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South Korea, China get Tougher on Illegal Fishing

02 November 2015

SOUTH KOREA - South Korea and China have agreed to take even tougher actions to deal with illegal fishing activities to prevent the depletion of fish stocks around the Korean Peninsula.

The Ministry of Oceans and Fisheries said the two countries issued a communique earlier in the day in Beijing that aims to better tackle illegal, unreported and unregulated (IUU) fishing activities. As of last year 341 Chinese boats have been caught breaking rules.

The latest understanding comes after Seoul took flak for not including an IUU clause in the bilateral free trade agreement (FTA) inked earlier in the year, reports YonhapNewsAgency.

The two sides have been operating a joint fisheries committee for years and there has been a steady decline in illegal fishing activities by Chinese fishermen operating in South Korea's exclusive economic zone (EEZ), although unauthorized operations have yet to be fully controlled. This has hurt the amount of fish caught by South Korean fishermen.

Under the latest deal, South Korean authorities will raise the fines they slap on Chinese fishing vessels that violated rules to 300 million won (US$263,400) from 200 million won, and also have the option to directly confiscate the catch from Chinese fishermen instead of handing the matter over to Chinese authorities.

In addition, the country will create a database on repeated offenders and provide it to China so they can take necessary action. The two countries then concurred on the creation of a sea check point through which all fishing vessels must cross after catching fish that will make it easier for officials to check if rules were followed.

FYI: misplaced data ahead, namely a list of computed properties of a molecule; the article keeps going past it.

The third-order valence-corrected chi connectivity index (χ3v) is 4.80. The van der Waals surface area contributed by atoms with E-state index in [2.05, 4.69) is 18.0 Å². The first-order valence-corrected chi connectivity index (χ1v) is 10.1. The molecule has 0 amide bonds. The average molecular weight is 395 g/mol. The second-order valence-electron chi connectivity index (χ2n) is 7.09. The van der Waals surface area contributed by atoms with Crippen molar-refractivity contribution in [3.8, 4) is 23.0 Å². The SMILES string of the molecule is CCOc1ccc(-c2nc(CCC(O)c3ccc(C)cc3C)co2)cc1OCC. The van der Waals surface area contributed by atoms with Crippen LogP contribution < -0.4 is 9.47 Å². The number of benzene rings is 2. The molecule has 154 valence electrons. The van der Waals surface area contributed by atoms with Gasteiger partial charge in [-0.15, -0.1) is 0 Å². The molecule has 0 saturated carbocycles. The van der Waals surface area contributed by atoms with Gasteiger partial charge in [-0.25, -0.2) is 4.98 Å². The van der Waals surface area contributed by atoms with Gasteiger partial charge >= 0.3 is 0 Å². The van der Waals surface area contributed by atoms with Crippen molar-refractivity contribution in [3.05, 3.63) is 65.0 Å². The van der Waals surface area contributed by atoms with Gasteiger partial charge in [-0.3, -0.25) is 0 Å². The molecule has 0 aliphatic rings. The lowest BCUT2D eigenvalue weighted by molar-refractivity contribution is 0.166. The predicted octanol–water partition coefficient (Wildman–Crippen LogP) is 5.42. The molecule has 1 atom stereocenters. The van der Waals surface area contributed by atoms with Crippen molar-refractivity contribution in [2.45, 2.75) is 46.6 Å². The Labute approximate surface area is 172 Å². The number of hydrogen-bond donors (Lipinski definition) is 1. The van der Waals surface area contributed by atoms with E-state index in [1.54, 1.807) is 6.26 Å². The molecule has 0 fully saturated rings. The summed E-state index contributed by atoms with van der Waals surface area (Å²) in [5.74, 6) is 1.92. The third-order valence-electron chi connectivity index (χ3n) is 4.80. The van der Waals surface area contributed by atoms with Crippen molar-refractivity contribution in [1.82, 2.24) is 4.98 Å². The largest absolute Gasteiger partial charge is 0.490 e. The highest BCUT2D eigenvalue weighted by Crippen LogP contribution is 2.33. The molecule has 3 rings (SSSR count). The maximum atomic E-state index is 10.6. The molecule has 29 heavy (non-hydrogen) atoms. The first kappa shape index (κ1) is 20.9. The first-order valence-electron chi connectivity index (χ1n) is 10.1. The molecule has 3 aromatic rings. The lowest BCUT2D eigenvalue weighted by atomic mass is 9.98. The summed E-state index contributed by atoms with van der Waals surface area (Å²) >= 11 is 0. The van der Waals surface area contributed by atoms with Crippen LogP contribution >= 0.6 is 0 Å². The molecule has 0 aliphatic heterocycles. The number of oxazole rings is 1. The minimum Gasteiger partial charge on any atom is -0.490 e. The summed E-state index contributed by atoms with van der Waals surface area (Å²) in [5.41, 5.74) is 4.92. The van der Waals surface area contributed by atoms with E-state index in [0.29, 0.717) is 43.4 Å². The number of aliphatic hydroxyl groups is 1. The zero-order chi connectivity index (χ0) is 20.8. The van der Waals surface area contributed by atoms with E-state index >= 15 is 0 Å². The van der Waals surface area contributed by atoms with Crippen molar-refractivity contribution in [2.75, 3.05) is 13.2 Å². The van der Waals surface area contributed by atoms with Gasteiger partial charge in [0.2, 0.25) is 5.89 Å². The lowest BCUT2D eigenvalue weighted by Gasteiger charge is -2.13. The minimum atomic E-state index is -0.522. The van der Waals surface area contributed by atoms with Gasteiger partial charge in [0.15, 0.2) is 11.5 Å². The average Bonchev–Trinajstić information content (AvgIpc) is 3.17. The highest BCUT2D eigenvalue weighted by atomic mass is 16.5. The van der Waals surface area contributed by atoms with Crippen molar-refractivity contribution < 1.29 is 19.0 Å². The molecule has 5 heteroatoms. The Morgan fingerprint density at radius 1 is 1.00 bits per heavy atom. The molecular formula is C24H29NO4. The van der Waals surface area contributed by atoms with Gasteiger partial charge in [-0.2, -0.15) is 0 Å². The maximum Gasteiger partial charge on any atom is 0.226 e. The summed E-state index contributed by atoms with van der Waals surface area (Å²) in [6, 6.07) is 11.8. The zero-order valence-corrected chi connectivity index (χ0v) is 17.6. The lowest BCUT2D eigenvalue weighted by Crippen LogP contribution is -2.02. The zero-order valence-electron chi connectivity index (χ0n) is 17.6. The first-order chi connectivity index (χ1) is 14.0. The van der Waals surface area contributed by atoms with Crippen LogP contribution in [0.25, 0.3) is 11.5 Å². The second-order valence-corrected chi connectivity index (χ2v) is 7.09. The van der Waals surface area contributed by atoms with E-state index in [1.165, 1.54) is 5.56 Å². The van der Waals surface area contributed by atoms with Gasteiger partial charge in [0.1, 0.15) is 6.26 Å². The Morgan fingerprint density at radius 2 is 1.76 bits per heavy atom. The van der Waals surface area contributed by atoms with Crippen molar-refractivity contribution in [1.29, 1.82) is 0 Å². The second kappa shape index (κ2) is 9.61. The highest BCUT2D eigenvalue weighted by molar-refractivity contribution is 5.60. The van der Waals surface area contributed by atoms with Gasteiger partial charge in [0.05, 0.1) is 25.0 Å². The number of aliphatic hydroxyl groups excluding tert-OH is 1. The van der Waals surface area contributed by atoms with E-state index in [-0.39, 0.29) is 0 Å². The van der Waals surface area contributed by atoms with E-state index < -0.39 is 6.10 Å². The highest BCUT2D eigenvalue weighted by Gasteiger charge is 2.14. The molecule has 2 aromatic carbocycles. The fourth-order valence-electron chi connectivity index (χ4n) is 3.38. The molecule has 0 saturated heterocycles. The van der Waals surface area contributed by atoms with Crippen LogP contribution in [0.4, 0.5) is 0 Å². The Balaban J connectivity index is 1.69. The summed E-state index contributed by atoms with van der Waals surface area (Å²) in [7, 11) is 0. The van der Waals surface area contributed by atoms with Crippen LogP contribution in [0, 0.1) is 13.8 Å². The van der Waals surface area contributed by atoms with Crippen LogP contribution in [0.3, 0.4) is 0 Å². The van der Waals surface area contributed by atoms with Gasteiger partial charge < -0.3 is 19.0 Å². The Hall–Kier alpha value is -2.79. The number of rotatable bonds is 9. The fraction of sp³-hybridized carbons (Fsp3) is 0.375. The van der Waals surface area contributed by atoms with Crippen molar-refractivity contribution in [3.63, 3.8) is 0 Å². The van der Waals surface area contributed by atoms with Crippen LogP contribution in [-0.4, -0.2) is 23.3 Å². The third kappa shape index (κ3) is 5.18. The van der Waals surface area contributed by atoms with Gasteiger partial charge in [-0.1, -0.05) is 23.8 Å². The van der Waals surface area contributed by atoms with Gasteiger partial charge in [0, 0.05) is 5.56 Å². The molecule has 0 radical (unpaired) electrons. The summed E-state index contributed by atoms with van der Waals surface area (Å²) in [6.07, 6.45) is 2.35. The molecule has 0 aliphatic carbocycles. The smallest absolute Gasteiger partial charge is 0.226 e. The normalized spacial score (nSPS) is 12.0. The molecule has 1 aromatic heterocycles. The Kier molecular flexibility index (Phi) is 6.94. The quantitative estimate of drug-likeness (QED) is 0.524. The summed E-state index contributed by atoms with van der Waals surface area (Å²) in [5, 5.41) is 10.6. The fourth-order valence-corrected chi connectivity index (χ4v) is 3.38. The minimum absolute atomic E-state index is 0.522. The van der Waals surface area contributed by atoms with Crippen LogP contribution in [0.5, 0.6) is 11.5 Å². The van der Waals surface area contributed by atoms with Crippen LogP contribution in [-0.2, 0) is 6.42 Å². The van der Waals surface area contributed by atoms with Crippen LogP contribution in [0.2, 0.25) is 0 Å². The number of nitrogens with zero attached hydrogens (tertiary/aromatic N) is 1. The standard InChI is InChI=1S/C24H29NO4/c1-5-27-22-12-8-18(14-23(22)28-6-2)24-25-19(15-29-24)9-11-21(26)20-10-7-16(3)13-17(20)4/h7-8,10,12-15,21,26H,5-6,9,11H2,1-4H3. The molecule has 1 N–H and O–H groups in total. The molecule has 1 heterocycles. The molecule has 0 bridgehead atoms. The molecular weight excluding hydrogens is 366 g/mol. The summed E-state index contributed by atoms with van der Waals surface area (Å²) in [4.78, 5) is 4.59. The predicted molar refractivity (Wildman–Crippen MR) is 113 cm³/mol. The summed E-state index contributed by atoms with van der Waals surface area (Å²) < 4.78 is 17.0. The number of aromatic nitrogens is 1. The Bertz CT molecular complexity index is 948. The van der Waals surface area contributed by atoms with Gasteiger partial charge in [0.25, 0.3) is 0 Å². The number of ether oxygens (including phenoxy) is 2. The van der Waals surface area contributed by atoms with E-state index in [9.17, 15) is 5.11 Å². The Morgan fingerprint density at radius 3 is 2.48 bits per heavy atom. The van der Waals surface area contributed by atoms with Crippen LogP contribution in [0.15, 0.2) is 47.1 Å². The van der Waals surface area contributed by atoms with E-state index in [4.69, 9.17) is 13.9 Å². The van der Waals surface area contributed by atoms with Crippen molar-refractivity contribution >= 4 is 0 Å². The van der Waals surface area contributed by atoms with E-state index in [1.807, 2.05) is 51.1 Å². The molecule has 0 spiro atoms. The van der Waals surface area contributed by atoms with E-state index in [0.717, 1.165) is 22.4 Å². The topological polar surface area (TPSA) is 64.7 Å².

The Chinese side, moreover, agreed to better regulate fishing boats that operate in North Korean waters near the sea demarcation line with South Korea. Such boats have trespassed into waters controlled by South Korea to catch fish and then flee over the demarcation line if they are found to be operating illegally.

"In the past there was nothing South Korea could do about these boats," an official said.

Besides these measures, South Korea plans to develop a electronic permit system that can be attached to ships operating in South Korean EEZ that will allow authorities to check their identity without having to see paper documents that can be easily forged.

The ministry, meanwhile, said Seoul and Beijing agreed on the annual fishing quota within their respective EEZs for 2016 that is unchanged from this year.

Under the deal, 1,600 Chinese boats can enter South Korea's EEZ and catch 60,000 tons of fish, while the same number of South Korean ships can do the same in the Chinese waters. South Korean boats, however, rarely venture into the Chinese zone because of low fish stocks caused by excessive fishing.

TheFishSite News Desk

Top image via Shutterstock



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